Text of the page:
CO-LIVING startup Hmlet will merge with European co-living startup Habyt via an equity share swap, with Habyt founder and chief executive officer Luca Bovone leading the combined entity.
This comes after Habyt acquired two other co-living players, Milan-based Roomie in March 2022, and Frankfurt-based homefully in June 2021, making it one of the largest operators in the sector in Europe. Its portfolio has over 6,000 housing units across 15 cities in 6 countries in Europe.
Habyt and Hmlet also closed an undisclosed funding round led by existing investors Burda Principal Investments and Sequoia Capital, with new investor Sasscorp, the Sassoon family office. Other undisclosed existing investors also participated in the new funding round.
"I think all this goes to show investors are supportive of this direction that we are taking, which is global aspirations, and really expands our vision beyond Singapore and Asia," said Joshua Li, chief real estate officer of Hmlet. Li will be appointed head of expansion, APAC at Habyt post merger.
Informal talks about a merger between the two began in the third quarter of 2021, with the Habyt team travelling to Singapore the next quarter when things turned serious.
"This conversation was very natural among both of us. We wanted to start scaling, we wanted to be looking into this consolidation story, and Habyt wanted to move into Asia and have the presence in a second continent. So that's why it has been done with no cash involved and simply on a share swap," said Giselle Makarachvili, chief executive officer of Hmlet.
Makarachvili took on the CEO role in October 2021 after co-founder Yoan Komalski exited the company in March 2021. She will be the head of Asia-Pacific for Habyt post-merger. Hmlet will continue to operate under the Hmlet brand.
The Habyt merger marks a turnaround of sorts in Hmlet's fortunes from 2021, the year it raised a down round, or a funding round at a lower valuation, backed out of leases and had both founders leave. Now the co-living startup is riding on the tailwind of rising rental demand in its main markets of Hong Kong and Singapore.
Hong Kong has consistently performed well, according to Makarachvili, and the portfolio in Singapore has turned around with outstanding occupancies across all properties.
"Adapting to the local audience has been critical in maintaining our 90 per cent occupancies, because the fundamentals of our asset class is such that residential prices are still out of reach in Hong Kong," said Li.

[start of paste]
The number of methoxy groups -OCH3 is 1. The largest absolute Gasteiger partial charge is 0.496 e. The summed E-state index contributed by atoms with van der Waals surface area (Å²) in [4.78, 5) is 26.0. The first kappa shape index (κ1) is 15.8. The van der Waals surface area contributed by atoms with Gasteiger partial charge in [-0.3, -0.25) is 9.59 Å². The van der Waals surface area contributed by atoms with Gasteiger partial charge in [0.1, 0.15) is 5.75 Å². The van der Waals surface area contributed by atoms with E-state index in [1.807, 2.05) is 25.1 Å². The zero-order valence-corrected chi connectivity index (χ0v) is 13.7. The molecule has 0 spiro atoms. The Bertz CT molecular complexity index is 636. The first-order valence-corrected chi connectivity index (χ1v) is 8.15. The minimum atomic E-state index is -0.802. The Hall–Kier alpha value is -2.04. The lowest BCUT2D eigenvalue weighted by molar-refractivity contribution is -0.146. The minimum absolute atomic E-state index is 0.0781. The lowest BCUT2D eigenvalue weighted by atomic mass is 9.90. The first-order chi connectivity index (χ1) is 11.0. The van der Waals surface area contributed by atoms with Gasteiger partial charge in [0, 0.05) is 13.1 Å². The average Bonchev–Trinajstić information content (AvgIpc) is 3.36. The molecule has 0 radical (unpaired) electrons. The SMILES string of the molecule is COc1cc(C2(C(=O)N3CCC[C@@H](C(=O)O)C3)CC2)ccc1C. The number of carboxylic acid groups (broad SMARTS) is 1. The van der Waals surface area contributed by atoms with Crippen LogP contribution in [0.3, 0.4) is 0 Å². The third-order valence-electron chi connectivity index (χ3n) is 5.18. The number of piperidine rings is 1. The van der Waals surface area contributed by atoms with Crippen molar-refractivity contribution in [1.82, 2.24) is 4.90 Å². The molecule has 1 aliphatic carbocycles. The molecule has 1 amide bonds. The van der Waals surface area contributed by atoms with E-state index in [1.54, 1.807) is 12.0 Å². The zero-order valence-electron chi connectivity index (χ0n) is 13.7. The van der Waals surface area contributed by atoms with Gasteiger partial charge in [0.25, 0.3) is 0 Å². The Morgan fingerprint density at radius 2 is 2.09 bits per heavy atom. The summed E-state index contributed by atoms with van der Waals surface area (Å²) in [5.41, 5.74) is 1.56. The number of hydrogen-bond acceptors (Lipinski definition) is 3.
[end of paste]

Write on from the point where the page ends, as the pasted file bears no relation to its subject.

Hmlet claims it has a 90 per cent occupancy rate in its Hong Kong properties, while its Singapore properties are 96 per cent occupied as at the end of March. The co-living startup recently launched a new property in Singapore, Hamilton, consisting of a row of 8 conservation shophouses with 68 rooms.
In Hong Kong, three new buildings, Hmlet Knight on Wyndham, Hmlet Portland Street and another centrally located hotel are slated to open in Q2 2022. The co-living startup says it is on track to manage 2,300 rooms by the end of 2022, currently managing 1,200 units across Singapore, Hong Kong and Japan. Post-merger, Habyt will manage over 8,000 rooms across two continents.
Competition in the co-living sector is rapidly stiffening, with competitors also looking to scale up their operations. Ascott, owned by SGX-listed group Capitaland Investment, this week announced plans to sign 150 properties with over 30,000 units under its lyf co-living brand by 2030. Ascott currently has 17 lyf co-living properties with over 3,200 units, having just opened a third property in Singapore with 324 units that it says are 85 per cent occupied.
The sector has seen a burgeoning number of co-living players. Over 10 players are competing in Singapore alone, with the likes of Cove, The Assembly Place and lyf all vying for tenants. This makes consolidation key for expansion, according to Makarachvili.
"That will allow us to significantly scale faster. We are in a business where scale really matters, and the combined entity will now be reaching more than 8,000 rooms under management, which really is key for becoming a global player in this sector," she said.